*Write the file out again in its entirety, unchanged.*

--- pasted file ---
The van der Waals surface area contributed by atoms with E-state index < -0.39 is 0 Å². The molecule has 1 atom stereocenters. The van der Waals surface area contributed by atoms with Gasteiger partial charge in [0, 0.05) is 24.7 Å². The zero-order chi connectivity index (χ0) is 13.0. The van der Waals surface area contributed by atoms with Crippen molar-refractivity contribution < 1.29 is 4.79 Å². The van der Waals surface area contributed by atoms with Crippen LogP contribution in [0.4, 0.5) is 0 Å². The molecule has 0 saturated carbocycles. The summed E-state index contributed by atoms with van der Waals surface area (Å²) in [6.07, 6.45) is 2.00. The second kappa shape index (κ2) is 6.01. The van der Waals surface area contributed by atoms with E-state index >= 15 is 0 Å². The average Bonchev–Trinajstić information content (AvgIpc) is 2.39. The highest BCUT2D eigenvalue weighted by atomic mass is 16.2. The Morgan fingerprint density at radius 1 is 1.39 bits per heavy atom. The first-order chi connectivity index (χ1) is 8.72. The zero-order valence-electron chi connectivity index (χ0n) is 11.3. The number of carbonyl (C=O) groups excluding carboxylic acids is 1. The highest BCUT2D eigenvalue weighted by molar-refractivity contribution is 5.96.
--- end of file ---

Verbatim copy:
The van der Waals surface area contributed by atoms with E-state index < -0.39 is 0 Å². The molecule has 1 atom stereocenters. The van der Waals surface area contributed by atoms with Gasteiger partial charge in [0, 0.05) is 24.7 Å². The zero-order chi connectivity index (χ0) is 13.0. The van der Waals surface area contributed by atoms with Crippen molar-refractivity contribution < 1.29 is 4.79 Å². The van der Waals surface area contributed by atoms with Crippen LogP contribution in [0.4, 0.5) is 0 Å². The molecule has 0 saturated carbocycles. The summed E-state index contributed by atoms with van der Waals surface area (Å²) in [6.07, 6.45) is 2.00. The second kappa shape index (κ2) is 6.01. The van der Waals surface area contributed by atoms with E-state index >= 15 is 0 Å². The average Bonchev–Trinajstić information content (AvgIpc) is 2.39. The highest BCUT2D eigenvalue weighted by atomic mass is 16.2. The Morgan fingerprint density at radius 1 is 1.39 bits per heavy atom. The first-order chi connectivity index (χ1) is 8.72. The zero-order valence-electron chi connectivity index (χ0n) is 11.3. The number of carbonyl (C=O) groups excluding carboxylic acids is 1. The highest BCUT2D eigenvalue weighted by molar-refractivity contribution is 5.96.